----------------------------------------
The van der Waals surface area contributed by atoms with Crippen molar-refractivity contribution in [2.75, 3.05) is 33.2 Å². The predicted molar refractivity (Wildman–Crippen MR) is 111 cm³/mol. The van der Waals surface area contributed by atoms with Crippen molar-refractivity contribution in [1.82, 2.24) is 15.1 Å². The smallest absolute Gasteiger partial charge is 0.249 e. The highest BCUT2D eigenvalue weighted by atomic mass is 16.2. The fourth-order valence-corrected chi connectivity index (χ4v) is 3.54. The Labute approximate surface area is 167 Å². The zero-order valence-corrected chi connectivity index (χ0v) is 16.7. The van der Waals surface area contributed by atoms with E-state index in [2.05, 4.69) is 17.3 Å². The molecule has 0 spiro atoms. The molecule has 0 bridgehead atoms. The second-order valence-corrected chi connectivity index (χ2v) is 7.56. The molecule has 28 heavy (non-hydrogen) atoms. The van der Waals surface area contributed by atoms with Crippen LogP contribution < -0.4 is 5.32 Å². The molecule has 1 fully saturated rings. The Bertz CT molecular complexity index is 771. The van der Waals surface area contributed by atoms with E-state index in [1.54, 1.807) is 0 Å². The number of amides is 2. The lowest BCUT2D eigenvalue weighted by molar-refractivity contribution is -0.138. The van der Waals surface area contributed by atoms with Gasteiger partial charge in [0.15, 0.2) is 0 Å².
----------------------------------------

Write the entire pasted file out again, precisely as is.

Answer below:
The van der Waals surface area contributed by atoms with Crippen molar-refractivity contribution in [2.75, 3.05) is 33.2 Å². The predicted molar refractivity (Wildman–Crippen MR) is 111 cm³/mol. The van der Waals surface area contributed by atoms with Crippen molar-refractivity contribution in [1.82, 2.24) is 15.1 Å². The smallest absolute Gasteiger partial charge is 0.249 e. The highest BCUT2D eigenvalue weighted by atomic mass is 16.2. The fourth-order valence-corrected chi connectivity index (χ4v) is 3.54. The Labute approximate surface area is 167 Å². The zero-order valence-corrected chi connectivity index (χ0v) is 16.7. The van der Waals surface area contributed by atoms with E-state index in [2.05, 4.69) is 17.3 Å². The molecule has 0 spiro atoms. The molecule has 0 bridgehead atoms. The second-order valence-corrected chi connectivity index (χ2v) is 7.56. The molecule has 28 heavy (non-hydrogen) atoms. The van der Waals surface area contributed by atoms with Crippen LogP contribution < -0.4 is 5.32 Å². The molecule has 1 fully saturated rings. The Bertz CT molecular complexity index is 771. The van der Waals surface area contributed by atoms with E-state index in [1.54, 1.807) is 0 Å². The number of amides is 2. The lowest BCUT2D eigenvalue weighted by molar-refractivity contribution is -0.138. The van der Waals surface area contributed by atoms with Gasteiger partial charge in [0.15, 0.2) is 0 Å².